Home
City Hall
Residents
Business
Discover Mississauga
Services Online
Help & Feedback
City Home Page - Old VersionHome CalendarAlert BulletinCity AlertsGeneral InformationGet Involved With Local Government
Mississauga Transitway
Routes and Schedules
Click n' Ride
Maps
Service Changes
Fares
Accessible Service
Ride Safely
In the Community
Alerts
Contact Us
 
 
 

About the Mississauga Transitway

The new Mississauga Transitway will provide more efficient and more reliable east-west transit service on a dedicated corridor when fully complete. The construction of the transitway is well underway with phase 1 from the City Centre to Dixie Station scheduled to open in 2014.

When complete, the 18-kilometre transitway will have twelve new stations beginning at Winston Churchill Boulevard in the west and ending at Renforth Drive in the east.

New Transitway Stations

Winston Churchill Dixie
Erin Mills Tahoe
City Centre Transit Terminal Etobicoke Creek
Central Parkway Spectrum
Cawthra Orbitor
Tomken Renforth Gateway

 

Station Opening


Phase 1

Four new stations including Central Parkway, Cawthra Road, Tomken Road and Dixie Road will be operational in 2014. MiWay will transition onto the transitway and provide east-west service and north-south connections between City Centre Transit Terminal and Dixie Road. View the full transitway map and see the phase 1 service plan.

Phase 2

Six new stations including Erin Mills, Winston Churchill, Tahoe, Etobicoke Creek, Spectrum, Orbitor will be operational in 2016. Renforth Gateway will be operational in 2017.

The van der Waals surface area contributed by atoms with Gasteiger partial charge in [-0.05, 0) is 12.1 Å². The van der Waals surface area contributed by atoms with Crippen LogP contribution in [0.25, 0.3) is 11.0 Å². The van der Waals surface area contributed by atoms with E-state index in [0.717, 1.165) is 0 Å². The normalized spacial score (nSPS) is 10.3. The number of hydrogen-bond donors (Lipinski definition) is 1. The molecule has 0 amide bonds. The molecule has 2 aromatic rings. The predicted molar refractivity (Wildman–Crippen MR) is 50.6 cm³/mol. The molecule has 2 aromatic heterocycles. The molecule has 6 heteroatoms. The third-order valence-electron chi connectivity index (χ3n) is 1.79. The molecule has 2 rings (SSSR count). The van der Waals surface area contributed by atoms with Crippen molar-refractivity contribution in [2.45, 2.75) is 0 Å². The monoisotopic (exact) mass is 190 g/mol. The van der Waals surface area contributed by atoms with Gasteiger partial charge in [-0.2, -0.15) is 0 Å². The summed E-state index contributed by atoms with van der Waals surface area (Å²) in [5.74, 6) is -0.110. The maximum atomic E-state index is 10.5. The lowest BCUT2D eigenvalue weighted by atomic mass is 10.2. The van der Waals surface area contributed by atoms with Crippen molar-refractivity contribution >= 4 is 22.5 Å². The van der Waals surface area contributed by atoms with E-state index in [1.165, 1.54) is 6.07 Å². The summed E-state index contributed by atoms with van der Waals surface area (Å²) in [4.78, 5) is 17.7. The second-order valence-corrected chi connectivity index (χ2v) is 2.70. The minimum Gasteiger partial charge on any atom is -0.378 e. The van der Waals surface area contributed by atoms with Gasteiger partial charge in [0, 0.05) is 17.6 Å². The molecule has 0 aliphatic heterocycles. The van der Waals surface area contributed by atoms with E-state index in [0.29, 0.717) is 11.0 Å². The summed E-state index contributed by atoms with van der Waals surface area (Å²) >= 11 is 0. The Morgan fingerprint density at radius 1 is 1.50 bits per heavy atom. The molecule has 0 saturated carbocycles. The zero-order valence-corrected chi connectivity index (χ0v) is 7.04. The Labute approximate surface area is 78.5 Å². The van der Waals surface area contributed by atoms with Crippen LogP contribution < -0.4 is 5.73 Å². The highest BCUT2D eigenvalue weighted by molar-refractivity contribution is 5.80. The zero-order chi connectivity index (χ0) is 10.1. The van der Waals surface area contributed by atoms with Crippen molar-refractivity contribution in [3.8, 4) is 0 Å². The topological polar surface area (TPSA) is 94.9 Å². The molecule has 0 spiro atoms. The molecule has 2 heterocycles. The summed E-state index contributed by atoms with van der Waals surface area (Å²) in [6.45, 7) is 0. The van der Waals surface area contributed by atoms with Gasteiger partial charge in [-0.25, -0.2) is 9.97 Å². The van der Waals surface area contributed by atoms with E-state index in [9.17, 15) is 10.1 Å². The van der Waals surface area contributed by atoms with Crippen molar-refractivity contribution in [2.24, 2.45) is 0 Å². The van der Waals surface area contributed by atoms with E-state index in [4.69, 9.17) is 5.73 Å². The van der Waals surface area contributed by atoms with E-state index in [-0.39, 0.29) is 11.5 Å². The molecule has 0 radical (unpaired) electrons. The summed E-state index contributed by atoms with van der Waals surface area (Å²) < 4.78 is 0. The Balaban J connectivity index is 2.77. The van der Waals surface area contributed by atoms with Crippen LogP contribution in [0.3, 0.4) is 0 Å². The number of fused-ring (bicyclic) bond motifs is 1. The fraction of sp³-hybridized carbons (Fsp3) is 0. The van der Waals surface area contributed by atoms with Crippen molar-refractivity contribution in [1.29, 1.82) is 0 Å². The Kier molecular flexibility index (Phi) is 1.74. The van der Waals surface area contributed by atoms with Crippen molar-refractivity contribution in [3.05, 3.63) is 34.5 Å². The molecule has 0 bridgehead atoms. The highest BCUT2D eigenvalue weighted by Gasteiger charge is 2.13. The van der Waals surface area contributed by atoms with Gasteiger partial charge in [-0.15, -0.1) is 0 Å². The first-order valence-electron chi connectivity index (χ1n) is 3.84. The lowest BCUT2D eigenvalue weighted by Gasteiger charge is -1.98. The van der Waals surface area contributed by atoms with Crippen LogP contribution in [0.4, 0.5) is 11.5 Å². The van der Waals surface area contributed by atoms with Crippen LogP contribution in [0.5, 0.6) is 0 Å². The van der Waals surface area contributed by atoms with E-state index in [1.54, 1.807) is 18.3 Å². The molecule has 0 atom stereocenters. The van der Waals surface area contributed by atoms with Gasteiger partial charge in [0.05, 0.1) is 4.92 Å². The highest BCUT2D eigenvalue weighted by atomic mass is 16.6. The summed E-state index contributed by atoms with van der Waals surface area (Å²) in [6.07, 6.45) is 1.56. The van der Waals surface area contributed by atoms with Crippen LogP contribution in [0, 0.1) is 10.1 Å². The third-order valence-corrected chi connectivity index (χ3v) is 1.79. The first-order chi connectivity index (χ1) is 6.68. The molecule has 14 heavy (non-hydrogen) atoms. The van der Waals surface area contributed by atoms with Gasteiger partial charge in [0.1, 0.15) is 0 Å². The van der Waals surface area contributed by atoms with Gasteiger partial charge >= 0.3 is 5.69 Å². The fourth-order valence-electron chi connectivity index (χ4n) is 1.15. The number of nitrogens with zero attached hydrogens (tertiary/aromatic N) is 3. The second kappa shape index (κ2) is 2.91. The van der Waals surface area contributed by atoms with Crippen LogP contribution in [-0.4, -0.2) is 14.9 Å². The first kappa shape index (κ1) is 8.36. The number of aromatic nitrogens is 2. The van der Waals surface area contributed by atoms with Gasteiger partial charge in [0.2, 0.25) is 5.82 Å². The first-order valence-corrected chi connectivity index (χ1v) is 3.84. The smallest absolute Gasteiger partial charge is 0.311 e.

To find out more about the stations click here.

 

Connecting to the Kipling Mobility Hub

The final Mississauga Transitway station will connect to the Kipling Mobility Hub in Etobicoke – connecting TTC passengers to MiWay and Mississauga.

To learn more about the Kipling Mobility Hub, click here.

 

Benefits and Background

Benefits of the Mississauga Transitway

  1. Increased Reliability 
    On the transitway, your trip is less likely to be affected by traffic congestion, so you'll get where you need to go on time.
  2. Reduced Travel Time
    Your trip time on the transitway will be faster in comparison to current transit options and travel by car. You'll spend less time commuting and more time doing the things you want to do. [1]
  3. Greater Convenience and Comfort
    Improved security and protection from the elements mean a more comfortable ride. Improved service information will provide you with the peace of mind and the convenience you want.
  4. Greater Accessibility
    More transit means more and better options for those without access to a car. People with a car may start to leave it at home.

[1] Canada Strategic Infrastructure Fund Submission, March 2007

Making Communities Better

The transitway will help make Mississauga and surrounding communities better through:

  1. Reduced Automobile Traffic
    It is projected that the transitway will divert thousands of riders a day from private automobiles to higher-order transit, reducing automobile traffic significantly during high-volume periods.[2]
  2. Reduced Emissions
    With vehicle emissions contributing significantly to climate change; reduced traffic means better air for everyone.[3]
  3. Efficient Use of Road Space
    Mississauga will be able to move significantly more people without having to add to the costly public road network.[4]
  4. Increased Safety
    Public transit is the safest form of transportation. The rates of injury or death due to accidents are significantly lower for public transit users than for drivers of automobiles. [5]
  5. Increased Density
    The Mississauga Transitway will support increased intensity and density of development along the corridor through Mississauga and the GTA, supporting the healthy growth of residential and employment centres.

[2-5] Canada Strategic Infrastructure Fund Submission, March 2007

History

Estimates indicate that over the next 30 years, the number of people living in Ontario will grow by as many as four million - with the majority living in the Greater Toronto Area (GTA). Our GTA transportation infrastructure is already strained to the limit to support current levels of population and movement.